Category Archives: Trauma

In the beginning was the Word…

The last few weeks I have been working with a woman who is struggling with chronic and complex PTSD.

To put that in laymen’s terms, my client experienced a boatload of trauma, starting when she was just a child and ending only recently when she kicked out her latest abusive partner.  The litany of abuse is unbelievably long, including emotional, physical, and sexual abuse when she was a child, abandonment by her parents, and domestic violence with her romantic partners as an adult.

You might imagine that it is difficult listening to someone graphically describe the violence they have lived through, and you would be right. Sometimes I get a little sick to my stomach because the violence is so extreme; it stuns me to realize just how much violence can be done to a human being without killing them.  It’s even worse when the violence happened to my client when they were a child because of how helpless they were to escape their abuser and how reliant they were on their abuser for their daily needs.

And of course, my clients cry when they talk about the abuse. They weep, hug themselves, and rock back and forth, trying to comfort the invisible child within that just cannot stop screaming in anguish.

For all the pain that the violence causes, the violence is far easier to fix than the verbal abuse. Punches, kicks, and belts will never have anything on the spoken word when it comes to inflicting damage.

I know that you’ve heard that stupid childhood meme “Sticks and stones may break my bones but words will never hurt me!”

What a load of crap!!

As a therapist I have tools to tear away the memories of physical and sexual violence; I have special techniques that help the brain reprocess and ‘de-fang’ disturbing and painful memories of violence and terror.  Don’t get me wrong: it’s not like I have a magic wand that I wave at my client that makes the bad memories fade away.  On the other hand, the methods currently used for treating trauma are effective and there are enough different methods to be able to find at least one that works well for the client’s specific needs.  If we work hard and the client is brave, we can usually eliminate most, if not all, of the symptoms of PTSD and free them the abuse of their past.

What is much harder is freeing them from the voices inside their head that repeat demeaning, hateful words that were spoken by their abuser in anger and disdain.  I cannot silence the demanding father that could never be pleased, no matter how high the grade or how many goals you made once he takes up residence in my client’s mind. I cannot pry off the negative label when my client’s mother labeled her a whore when she finally told her mom about the years of sexual abuse by her stepfather.  I cannot stop the horrifying, negative, self-abusive messages that play in my client’s head as their mind repeats endlessly the abusive words spoken to them every time they made a mistake or angered their parents. I cannot re-establish my client’s confidence after years of being told by their partner that they are the entire reason the marriage is miserable, and that they perceive everything incorrectly and do everything wrong.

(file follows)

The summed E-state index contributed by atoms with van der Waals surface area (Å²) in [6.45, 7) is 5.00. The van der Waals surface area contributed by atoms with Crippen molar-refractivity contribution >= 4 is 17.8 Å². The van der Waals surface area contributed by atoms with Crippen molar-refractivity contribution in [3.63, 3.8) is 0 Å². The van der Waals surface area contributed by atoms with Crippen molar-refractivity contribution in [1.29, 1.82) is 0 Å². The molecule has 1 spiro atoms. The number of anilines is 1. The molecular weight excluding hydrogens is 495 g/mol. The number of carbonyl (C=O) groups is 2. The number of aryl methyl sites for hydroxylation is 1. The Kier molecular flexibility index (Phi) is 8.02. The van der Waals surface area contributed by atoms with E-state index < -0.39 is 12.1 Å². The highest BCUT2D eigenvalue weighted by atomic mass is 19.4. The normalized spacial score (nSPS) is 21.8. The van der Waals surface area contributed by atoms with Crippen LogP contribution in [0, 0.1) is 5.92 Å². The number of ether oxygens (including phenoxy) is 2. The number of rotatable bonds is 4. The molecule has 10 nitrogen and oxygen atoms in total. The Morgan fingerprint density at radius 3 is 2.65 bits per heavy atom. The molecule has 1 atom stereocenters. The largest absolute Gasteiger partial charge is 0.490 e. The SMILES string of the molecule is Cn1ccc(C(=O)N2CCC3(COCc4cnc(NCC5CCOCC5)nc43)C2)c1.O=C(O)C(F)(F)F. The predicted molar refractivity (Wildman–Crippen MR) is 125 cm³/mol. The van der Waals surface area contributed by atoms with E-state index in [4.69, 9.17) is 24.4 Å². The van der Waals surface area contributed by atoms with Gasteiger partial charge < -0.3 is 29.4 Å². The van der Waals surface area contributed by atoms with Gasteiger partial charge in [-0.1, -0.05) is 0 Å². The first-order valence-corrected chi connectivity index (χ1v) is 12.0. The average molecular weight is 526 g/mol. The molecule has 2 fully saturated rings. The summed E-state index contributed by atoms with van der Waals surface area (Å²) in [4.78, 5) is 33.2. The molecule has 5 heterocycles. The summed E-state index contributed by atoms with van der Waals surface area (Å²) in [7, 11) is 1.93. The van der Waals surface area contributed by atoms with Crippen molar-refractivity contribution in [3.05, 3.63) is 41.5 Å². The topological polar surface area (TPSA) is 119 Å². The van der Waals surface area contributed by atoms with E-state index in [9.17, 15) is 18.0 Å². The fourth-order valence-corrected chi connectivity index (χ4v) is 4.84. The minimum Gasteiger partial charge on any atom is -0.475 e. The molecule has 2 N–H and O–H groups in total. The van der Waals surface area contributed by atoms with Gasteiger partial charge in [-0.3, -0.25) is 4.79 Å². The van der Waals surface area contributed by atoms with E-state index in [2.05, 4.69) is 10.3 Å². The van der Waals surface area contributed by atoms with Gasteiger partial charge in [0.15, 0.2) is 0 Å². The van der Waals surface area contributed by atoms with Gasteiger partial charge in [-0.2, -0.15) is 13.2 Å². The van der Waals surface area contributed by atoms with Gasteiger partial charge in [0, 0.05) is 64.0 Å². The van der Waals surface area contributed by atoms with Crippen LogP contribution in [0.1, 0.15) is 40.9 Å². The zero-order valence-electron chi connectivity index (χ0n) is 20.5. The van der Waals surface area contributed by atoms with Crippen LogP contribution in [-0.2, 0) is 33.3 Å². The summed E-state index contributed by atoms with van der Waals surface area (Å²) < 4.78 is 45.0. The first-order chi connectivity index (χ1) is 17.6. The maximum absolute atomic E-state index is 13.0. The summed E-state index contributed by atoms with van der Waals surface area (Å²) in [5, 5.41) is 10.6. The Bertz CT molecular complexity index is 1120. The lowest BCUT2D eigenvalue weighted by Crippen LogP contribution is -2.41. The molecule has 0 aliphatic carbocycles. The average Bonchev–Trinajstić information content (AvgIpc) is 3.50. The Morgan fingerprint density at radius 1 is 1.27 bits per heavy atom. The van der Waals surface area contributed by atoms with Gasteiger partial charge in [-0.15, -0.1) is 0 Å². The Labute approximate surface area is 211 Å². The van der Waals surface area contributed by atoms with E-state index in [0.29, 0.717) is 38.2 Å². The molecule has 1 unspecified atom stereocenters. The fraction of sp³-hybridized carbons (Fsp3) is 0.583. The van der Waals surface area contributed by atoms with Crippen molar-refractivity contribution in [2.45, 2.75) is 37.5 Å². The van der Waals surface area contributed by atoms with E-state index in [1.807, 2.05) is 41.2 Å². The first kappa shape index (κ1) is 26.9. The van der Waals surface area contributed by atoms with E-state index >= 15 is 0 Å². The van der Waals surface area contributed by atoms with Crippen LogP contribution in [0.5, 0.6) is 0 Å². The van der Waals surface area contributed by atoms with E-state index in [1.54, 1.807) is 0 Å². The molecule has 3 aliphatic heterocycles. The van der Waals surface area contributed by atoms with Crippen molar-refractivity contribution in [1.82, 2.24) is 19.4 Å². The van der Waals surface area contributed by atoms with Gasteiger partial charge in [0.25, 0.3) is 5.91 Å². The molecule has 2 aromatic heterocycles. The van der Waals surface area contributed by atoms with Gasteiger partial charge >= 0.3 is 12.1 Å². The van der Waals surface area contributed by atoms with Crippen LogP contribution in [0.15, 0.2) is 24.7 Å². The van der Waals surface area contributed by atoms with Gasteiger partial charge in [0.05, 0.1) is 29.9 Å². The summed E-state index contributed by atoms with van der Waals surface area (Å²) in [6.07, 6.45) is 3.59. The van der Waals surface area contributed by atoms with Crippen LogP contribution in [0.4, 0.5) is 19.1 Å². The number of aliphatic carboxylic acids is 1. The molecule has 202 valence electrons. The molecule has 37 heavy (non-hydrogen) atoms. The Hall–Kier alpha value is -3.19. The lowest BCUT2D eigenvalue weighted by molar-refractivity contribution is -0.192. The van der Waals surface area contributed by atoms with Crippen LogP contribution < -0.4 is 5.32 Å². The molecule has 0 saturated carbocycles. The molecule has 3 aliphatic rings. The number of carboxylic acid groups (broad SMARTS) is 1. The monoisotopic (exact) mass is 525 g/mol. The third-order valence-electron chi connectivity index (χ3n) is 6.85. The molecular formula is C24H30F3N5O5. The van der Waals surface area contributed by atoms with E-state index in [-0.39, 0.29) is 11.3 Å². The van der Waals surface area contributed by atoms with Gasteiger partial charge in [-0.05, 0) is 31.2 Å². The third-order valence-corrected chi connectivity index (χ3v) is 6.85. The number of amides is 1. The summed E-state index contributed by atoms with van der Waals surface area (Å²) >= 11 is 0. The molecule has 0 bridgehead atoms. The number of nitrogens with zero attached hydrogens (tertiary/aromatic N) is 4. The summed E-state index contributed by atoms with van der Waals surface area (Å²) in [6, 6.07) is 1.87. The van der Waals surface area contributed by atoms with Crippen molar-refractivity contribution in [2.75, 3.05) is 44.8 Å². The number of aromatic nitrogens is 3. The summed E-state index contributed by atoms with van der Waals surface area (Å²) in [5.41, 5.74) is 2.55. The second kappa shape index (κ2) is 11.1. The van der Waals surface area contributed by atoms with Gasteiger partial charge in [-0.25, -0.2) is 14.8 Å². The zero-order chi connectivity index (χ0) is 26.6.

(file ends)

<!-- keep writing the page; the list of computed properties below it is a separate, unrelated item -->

Why am I telling you this?

Because we carry deadly weapons in our mouths: weapons that we can quickly deploy that produce deadly results without leaving any bodies behind as evidence.

Words are weapons, and our weapons are far more fatal than we like to realize.

It is so easy to succumb to irritation and strike out at our children or our spouse or our coworkers. It is so easy to blame our constant, low-lying agitation on the demands of our jobs and daily life. And it is so easy to forgive ourselves for the many ‘minor’ moments when we let our tone and our message get sharp and jagged, when we say a host of the wrong words. It is so much easier to ask forgiveness for our ‘momentary’ lapse of kindness than to actually try to control our tongue.

Have you ever tried to control your tongue?

It didn’t work for me either.

It won’t ever work.

It doesn’t work because it isn’t our tongue that we need to control.  It’s our mind. Our tongue has no will of its own. It can only repeat the words that play silently in our minds, waiting for our anger to give them greater purchase so they can be spoken out loud.

And why? Why would we house weapons in our minds, letting them silently fill our heads with words that can only do damage?

It’s because my clients aren’t the only ones who have been tortured with venomous words.

It’s you, too. It’s me.  I’m afraid that no one escapes unscathed.

Every single one of us, in some way, have been stabbed and beaten and shot with words that tore us apart.  Maybe our parents spoke them, or maybe it was a schoolyard bully. For some of us it was our partner that spoke the words that ripped us apart. The problem is that the damage never stops with us. As long as we let these wounds remain unhealed, they bleed sick, self-punishing thoughts that wound us even more until finally the words demand release and they turn their venom outward, begging to pour out of our mouth so they can go on damaging other people.

So now what? What do we do?